For Plato, Aristotle, Aquinas, and other ancients and medievals, the main reason why the mind has to be immaterial concerns its affinity to its primary objects of knowledge, namely universals, which are themselves immaterial. When properly fleshed out and understood, this sort of argument is in my view decisive. Yet it has received very little attention from contemporary philosophers, partly, I think, because of their general ignorance of what the ancients and medievals thought, and partly because the logic of the mechanistic revolution inaugurated by Galileo, Descartes, Hobbes, Locke, et al. has pushed them into so cramped and narrow a conceptual space that they can hardly even conceive any alternative to it. The result is that when they do address the arguments of the ancients and medievals (concerning this subject or any other), they almost always distort them in the most grotesque fashion, anachronistically reading into them assumptions that make sense only if one takes for granted conceptions of matter, mind, causation, etc. that the older thinkers in question would have regarded as deeply mistaken and muddleheaded. (Thus is Aristotle made out to be a “functionalist” vis-à-vis the mind, Aquinas’s Fifth Way is read as if it were an anticipation of Paley’s feeble “design argument,” etc.)
In The Last Superstition, I explain at length why some form of realism about universals is rationally unavoidable. (Whether it is the Platonic form of realism, the Aristotelian one, or the Scholastic one that we should endorse is a separate matter irrelevant to present purposes.) I am not going to attempt to summarize that case here, but the examples to follow should suffice to give a sense of how an argument from the reality of universals to the immateriality of the mind might proceed. Readers wanting a fuller treatment should consult TLS.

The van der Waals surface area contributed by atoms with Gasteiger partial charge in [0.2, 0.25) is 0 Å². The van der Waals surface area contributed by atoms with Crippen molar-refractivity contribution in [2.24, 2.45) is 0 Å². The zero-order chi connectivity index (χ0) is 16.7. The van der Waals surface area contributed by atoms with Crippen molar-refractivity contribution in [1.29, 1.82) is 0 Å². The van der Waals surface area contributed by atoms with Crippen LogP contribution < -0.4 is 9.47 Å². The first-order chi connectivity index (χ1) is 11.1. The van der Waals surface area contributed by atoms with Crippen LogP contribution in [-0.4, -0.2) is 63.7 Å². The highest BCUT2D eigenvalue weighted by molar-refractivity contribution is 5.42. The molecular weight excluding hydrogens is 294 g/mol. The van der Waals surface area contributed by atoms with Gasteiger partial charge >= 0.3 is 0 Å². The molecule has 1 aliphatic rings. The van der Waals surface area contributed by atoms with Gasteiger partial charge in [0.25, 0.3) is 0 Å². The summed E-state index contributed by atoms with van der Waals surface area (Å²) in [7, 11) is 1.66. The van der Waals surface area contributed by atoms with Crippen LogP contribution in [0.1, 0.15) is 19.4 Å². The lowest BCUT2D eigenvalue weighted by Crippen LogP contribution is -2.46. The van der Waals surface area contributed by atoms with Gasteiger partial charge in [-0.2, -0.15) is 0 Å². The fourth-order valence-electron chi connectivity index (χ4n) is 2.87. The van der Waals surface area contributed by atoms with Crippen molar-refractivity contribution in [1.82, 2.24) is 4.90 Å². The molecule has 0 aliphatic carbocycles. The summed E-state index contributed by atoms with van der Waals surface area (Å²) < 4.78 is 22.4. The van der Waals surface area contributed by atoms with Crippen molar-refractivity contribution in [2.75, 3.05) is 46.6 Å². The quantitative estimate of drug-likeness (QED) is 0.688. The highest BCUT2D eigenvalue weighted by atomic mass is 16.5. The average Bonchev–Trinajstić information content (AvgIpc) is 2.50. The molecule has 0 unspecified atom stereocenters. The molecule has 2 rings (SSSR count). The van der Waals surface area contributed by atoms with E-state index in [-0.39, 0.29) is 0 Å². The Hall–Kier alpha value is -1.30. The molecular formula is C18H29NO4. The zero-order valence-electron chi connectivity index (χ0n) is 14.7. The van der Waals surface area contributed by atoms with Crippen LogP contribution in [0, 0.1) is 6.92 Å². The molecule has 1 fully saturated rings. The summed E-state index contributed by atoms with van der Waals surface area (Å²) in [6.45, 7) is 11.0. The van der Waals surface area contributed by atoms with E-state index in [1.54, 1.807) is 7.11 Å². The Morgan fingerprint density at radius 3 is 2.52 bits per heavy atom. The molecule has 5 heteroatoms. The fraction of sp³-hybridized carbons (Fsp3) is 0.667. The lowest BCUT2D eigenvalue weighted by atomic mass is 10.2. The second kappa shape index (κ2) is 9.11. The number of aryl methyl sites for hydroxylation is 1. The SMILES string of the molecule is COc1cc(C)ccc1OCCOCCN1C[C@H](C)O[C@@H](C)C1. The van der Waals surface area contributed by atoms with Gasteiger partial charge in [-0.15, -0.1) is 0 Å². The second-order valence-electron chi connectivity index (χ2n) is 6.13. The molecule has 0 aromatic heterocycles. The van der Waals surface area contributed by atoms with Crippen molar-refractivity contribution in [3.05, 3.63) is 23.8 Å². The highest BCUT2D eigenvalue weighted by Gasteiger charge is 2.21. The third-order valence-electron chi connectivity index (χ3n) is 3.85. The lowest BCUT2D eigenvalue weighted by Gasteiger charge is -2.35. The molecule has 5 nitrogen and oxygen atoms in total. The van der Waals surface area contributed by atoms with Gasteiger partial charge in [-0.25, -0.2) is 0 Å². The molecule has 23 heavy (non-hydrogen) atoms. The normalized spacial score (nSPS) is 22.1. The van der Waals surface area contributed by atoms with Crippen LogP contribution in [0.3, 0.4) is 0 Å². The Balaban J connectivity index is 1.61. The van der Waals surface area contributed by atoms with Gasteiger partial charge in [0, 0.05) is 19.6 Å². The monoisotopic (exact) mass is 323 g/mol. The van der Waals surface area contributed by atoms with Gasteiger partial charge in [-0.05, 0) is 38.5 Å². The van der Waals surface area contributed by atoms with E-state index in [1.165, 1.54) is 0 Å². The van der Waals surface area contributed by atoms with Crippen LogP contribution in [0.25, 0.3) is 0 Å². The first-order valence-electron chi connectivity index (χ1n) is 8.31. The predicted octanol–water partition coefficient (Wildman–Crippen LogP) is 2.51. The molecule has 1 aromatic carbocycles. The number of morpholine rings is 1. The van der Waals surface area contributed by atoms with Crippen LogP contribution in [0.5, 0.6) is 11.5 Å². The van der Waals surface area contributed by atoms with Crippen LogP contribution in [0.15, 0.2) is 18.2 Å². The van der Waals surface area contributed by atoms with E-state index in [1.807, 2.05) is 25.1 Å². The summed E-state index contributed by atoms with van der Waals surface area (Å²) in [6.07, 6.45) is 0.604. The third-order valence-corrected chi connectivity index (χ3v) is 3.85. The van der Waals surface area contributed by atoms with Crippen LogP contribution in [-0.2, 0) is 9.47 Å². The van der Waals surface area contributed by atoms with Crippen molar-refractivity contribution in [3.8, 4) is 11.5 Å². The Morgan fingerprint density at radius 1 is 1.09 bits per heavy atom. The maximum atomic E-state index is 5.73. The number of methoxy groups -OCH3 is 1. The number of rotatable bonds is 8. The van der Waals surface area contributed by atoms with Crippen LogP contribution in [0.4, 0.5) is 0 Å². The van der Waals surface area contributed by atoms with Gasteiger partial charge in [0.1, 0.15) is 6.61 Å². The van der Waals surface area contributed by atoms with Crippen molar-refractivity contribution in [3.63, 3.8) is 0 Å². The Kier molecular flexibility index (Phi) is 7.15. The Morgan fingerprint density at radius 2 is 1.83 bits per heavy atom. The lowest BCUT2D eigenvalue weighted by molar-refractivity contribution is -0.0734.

Consider that when you think about triangularity, as you might when proving a geometrical theorem, it is necessarily perfect triangularity that you are contemplating, not some mere approximation of it. Triangularity as your intellect grasps it is entirely determinate or exact; for example, what you grasp is the notion of a closed plane figure with three perfectly straight sides, rather than that of something which may or may not have straight sides or which may or may not be closed. Of course, your mental image of a triangle might not be exact, but rather indeterminate and fuzzy. But to grasp something with the intellect is not the same as to form a mental image of it. For any mental image of a triangle is necessarily going to be of an isosceles triangle specifically, or of a scalene one, or an equilateral one; but the concept of triangularity that your intellect grasps applies to all triangles alike. Any mental image of a triangle is going to have certain features, such as a particular color, that are no part of the concept of triangularity in general. A mental image is something private and subjective, while the concept of triangularity is objective and grasped by many minds at once. And so forth. In general, to grasp a concept is simply not the same thing as having a mental image. (Again, see TLS for more details.)